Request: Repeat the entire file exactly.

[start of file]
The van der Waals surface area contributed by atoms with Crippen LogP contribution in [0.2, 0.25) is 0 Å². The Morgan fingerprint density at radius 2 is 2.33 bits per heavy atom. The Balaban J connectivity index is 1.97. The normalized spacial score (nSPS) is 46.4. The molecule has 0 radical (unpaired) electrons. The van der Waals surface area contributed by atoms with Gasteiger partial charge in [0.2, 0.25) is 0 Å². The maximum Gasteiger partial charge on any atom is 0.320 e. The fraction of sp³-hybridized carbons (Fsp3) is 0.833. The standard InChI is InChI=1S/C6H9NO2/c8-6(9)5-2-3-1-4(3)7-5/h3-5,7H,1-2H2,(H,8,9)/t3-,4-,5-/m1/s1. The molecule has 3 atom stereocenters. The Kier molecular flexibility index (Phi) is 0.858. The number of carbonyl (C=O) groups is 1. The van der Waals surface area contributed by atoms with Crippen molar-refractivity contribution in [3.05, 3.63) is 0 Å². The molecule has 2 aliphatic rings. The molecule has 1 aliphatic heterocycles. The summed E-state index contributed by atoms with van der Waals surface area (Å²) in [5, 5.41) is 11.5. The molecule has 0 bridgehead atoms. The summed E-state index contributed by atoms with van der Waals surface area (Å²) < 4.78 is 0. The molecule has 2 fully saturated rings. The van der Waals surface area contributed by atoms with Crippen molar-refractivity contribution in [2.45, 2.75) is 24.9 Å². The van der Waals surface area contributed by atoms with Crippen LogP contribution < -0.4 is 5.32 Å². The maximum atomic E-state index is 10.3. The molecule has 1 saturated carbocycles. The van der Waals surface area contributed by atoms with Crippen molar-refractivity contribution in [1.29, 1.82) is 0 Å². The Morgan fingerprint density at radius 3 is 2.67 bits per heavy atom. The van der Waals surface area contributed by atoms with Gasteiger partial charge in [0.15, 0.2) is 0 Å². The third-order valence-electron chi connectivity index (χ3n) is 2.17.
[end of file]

The van der Waals surface area contributed by atoms with Crippen LogP contribution in [0.2, 0.25) is 0 Å². The Morgan fingerprint density at radius 2 is 2.33 bits per heavy atom. The Balaban J connectivity index is 1.97. The normalized spacial score (nSPS) is 46.4. The molecule has 0 radical (unpaired) electrons. The van der Waals surface area contributed by atoms with Gasteiger partial charge in [0.2, 0.25) is 0 Å². The maximum Gasteiger partial charge on any atom is 0.320 e. The fraction of sp³-hybridized carbons (Fsp3) is 0.833. The standard InChI is InChI=1S/C6H9NO2/c8-6(9)5-2-3-1-4(3)7-5/h3-5,7H,1-2H2,(H,8,9)/t3-,4-,5-/m1/s1. The molecule has 3 atom stereocenters. The Kier molecular flexibility index (Phi) is 0.858. The number of carbonyl (C=O) groups is 1. The van der Waals surface area contributed by atoms with Crippen molar-refractivity contribution in [3.05, 3.63) is 0 Å². The molecule has 2 aliphatic rings. The molecule has 1 aliphatic heterocycles. The summed E-state index contributed by atoms with van der Waals surface area (Å²) in [5, 5.41) is 11.5. The molecule has 0 bridgehead atoms. The summed E-state index contributed by atoms with van der Waals surface area (Å²) < 4.78 is 0. The molecule has 2 fully saturated rings. The van der Waals surface area contributed by atoms with Crippen molar-refractivity contribution in [2.45, 2.75) is 24.9 Å². The van der Waals surface area contributed by atoms with Crippen LogP contribution < -0.4 is 5.32 Å². The maximum atomic E-state index is 10.3. The molecule has 1 saturated carbocycles. The van der Waals surface area contributed by atoms with Crippen molar-refractivity contribution in [1.29, 1.82) is 0 Å². The Morgan fingerprint density at radius 3 is 2.67 bits per heavy atom. The van der Waals surface area contributed by atoms with Gasteiger partial charge in [0.15, 0.2) is 0 Å². The third-order valence-electron chi connectivity index (χ3n) is 2.17.